As a critic, I get greatest pleasure from dissecting movies, not just on a surface-level story level but also on a deeper thematic one. The Imaginary first appears to be about Amanda, a young woman coping with her father’s death and all the changes that follow by making an imaginary friend named Rudger. But it soon becomes apparent that Amanda and her experiences aren’t the main focus of the movie. Rather, Rudger’s existence as an imaginary companion is the focus.
Unfortunately, there aren’t many deeper ideas in Rudger’s novel; it’s a quite simple tale. Rudger tries everything to survive while being relentlessly followed by Mr. Bunting. In an attempt to find Amanda again, he embarks on a number of adventures and befriends new people.
In the end, though, Amanda and Rudger’s breakup is really only a pretext to investigate what it means to have an imaginary buddy and what transpires when the young people who made them give up on them. Every imagined acquaintance has a function from birth and is forgotten once it serves its purpose. They can, nevertheless, still exist in imaginative settings like libraries. From there, they can even appear in children’s dreams as extra characters; if the youngster grows connected to them, they may even reappear as new imaginary friends.
This film is brimming with creativity, from reality to storybook worlds to children’s imaginations, and it has the animation to match. The bizarre moments are always as lovely as they are strange, and the real-world English surroundings are extremely vivid. This movie is just beautiful to look at. It looks a lot like a Ghibli movie in terms of style. This is due to the fact that the film’s studio, Studio Ponoc, is led by Yoshiyuki Momose, a veteran Ghibli animator who worked on iconic projects like Spirited Away, Porco Rosso, and Tales from Earthsea.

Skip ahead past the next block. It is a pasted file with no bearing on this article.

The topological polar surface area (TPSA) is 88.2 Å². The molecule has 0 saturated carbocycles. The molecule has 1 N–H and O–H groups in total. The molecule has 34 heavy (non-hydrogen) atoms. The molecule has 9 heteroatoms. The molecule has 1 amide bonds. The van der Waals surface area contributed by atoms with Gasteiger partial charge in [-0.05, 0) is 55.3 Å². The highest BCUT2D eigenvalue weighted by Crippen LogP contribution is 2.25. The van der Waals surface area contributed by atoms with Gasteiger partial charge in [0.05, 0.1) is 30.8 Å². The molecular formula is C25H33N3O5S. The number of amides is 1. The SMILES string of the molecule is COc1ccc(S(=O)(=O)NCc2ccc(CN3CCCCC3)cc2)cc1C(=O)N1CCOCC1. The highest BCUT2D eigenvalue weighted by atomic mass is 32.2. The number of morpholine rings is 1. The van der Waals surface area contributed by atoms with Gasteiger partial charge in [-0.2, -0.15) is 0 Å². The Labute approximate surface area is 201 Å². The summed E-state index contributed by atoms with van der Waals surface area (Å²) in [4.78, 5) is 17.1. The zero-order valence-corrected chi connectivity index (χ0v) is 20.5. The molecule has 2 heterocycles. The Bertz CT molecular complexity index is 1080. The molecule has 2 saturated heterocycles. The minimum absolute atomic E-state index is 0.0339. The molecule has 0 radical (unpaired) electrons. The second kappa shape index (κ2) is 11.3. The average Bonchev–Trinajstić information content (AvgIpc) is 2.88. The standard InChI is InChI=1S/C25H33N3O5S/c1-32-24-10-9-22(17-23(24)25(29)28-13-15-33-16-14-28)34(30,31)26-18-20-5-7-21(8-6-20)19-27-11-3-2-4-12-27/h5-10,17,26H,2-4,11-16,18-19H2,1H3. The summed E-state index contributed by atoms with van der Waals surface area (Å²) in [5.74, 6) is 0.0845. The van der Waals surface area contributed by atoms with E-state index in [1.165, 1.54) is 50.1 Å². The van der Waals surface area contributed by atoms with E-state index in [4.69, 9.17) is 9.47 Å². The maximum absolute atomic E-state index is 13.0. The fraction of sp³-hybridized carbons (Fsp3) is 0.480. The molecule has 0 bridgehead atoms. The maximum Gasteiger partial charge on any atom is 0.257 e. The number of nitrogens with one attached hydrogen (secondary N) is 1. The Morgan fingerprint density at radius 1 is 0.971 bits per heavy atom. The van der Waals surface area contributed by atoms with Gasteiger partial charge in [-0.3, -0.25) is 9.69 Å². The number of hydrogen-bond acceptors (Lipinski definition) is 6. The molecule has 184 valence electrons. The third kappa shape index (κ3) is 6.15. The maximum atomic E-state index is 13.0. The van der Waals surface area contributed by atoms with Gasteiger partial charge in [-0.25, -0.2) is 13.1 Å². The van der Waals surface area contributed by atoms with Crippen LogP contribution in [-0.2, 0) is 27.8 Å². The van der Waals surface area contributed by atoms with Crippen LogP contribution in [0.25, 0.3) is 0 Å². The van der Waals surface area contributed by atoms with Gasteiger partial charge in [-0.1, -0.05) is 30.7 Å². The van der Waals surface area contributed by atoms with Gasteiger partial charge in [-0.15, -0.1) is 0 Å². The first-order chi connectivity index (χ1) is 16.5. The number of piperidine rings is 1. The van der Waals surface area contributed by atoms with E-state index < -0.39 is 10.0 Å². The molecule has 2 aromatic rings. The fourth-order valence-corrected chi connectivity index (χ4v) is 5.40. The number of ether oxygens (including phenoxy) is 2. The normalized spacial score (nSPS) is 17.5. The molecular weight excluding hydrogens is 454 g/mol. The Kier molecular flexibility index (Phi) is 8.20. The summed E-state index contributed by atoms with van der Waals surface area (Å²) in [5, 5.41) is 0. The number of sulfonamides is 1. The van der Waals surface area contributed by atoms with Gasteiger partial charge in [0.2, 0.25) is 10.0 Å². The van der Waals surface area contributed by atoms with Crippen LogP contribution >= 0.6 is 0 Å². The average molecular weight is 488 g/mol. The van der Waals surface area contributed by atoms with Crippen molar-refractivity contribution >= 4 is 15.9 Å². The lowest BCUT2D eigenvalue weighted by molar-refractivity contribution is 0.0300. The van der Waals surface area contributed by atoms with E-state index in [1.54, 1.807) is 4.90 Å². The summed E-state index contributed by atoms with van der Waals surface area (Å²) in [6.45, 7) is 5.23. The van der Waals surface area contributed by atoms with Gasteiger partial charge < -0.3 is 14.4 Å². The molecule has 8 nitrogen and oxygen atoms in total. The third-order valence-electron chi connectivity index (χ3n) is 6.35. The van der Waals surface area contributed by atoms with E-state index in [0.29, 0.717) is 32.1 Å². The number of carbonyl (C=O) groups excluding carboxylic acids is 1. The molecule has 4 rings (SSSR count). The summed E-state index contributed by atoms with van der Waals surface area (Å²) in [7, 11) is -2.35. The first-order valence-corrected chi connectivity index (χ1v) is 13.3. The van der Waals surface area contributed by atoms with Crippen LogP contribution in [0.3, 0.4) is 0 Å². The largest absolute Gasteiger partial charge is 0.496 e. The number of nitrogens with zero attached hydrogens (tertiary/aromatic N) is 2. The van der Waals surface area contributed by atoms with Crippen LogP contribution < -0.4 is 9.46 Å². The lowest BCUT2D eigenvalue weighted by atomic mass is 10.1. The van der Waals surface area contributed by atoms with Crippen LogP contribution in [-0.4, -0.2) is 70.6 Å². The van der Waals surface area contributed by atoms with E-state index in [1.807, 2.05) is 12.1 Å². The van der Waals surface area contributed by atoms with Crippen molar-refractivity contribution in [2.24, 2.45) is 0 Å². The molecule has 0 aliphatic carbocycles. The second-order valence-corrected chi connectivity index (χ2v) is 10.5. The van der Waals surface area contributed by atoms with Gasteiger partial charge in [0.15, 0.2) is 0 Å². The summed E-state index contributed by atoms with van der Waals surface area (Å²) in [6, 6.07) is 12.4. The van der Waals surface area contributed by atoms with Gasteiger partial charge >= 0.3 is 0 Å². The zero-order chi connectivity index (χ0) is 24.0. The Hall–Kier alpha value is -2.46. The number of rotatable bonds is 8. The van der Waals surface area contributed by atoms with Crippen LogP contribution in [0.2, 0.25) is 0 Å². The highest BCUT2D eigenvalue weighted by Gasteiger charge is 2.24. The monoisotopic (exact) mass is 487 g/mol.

From an aural perspective, the music is consistently strong. It does a fantastic job of maintaining a high level of suspense while providing just enough additional to really bring the more emotional passages to life. The final theme song from A Great Big World, featuring Rachel Platten, “Nothing’s Impossible,” is a lovely song in and of itself; the harmony in it is amazing.
The Imaginary is ultimately the kind of movie that will keep kids engaged. It doesn’t hold back and has high stakes and tension the entire time. Children’s imaginations are wonderfully captured by the stunning images. In the end, though, this place offers little more than the adventure. It’s merely a pleasant ride with no deeper themes or teachings, despite attempts to do so. Adults won’t be bored by this movie, but regrettably, it doesn’t have much of an impact that will stick with you after the credits have rolled.